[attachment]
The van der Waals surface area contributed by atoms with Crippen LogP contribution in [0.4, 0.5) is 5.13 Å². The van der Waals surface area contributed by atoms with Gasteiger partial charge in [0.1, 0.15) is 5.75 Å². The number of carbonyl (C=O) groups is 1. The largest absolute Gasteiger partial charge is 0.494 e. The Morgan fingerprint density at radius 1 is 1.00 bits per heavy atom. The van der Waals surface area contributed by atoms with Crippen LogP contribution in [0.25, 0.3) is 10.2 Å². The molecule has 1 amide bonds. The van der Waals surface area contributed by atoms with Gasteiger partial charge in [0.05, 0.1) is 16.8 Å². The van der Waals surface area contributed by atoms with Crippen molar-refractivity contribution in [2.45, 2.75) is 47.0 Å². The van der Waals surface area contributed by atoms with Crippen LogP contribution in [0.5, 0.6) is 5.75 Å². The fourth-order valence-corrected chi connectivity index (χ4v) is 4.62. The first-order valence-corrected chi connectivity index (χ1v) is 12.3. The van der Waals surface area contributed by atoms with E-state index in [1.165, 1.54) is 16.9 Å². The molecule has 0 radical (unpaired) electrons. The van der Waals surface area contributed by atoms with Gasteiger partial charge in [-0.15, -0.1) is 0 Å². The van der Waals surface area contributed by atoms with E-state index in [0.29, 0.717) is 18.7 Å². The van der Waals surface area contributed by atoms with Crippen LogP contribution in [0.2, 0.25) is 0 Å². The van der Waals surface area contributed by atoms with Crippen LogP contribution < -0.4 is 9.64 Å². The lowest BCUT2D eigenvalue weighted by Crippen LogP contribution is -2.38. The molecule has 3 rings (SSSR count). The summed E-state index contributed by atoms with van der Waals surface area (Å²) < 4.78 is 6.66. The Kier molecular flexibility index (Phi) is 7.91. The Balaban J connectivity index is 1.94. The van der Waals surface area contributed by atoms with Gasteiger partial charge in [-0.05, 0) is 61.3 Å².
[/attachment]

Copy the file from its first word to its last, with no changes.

The van der Waals surface area contributed by atoms with Crippen LogP contribution in [0.4, 0.5) is 5.13 Å². The van der Waals surface area contributed by atoms with Gasteiger partial charge in [0.1, 0.15) is 5.75 Å². The number of carbonyl (C=O) groups is 1. The largest absolute Gasteiger partial charge is 0.494 e. The Morgan fingerprint density at radius 1 is 1.00 bits per heavy atom. The van der Waals surface area contributed by atoms with Crippen LogP contribution in [0.25, 0.3) is 10.2 Å². The molecule has 1 amide bonds. The van der Waals surface area contributed by atoms with Gasteiger partial charge in [0.05, 0.1) is 16.8 Å². The van der Waals surface area contributed by atoms with Crippen molar-refractivity contribution in [2.45, 2.75) is 47.0 Å². The van der Waals surface area contributed by atoms with Crippen LogP contribution in [0.5, 0.6) is 5.75 Å². The fourth-order valence-corrected chi connectivity index (χ4v) is 4.62. The first-order valence-corrected chi connectivity index (χ1v) is 12.3. The van der Waals surface area contributed by atoms with E-state index in [1.165, 1.54) is 16.9 Å². The molecule has 0 radical (unpaired) electrons. The van der Waals surface area contributed by atoms with Gasteiger partial charge in [-0.15, -0.1) is 0 Å². The van der Waals surface area contributed by atoms with E-state index in [0.29, 0.717) is 18.7 Å². The van der Waals surface area contributed by atoms with Crippen LogP contribution in [0.2, 0.25) is 0 Å². The van der Waals surface area contributed by atoms with Crippen LogP contribution < -0.4 is 9.64 Å². The lowest BCUT2D eigenvalue weighted by Crippen LogP contribution is -2.38. The molecule has 3 rings (SSSR count). The summed E-state index contributed by atoms with van der Waals surface area (Å²) < 4.78 is 6.66. The Kier molecular flexibility index (Phi) is 7.91. The Balaban J connectivity index is 1.94. The van der Waals surface area contributed by atoms with Gasteiger partial charge in [-0.05, 0) is 61.3 Å².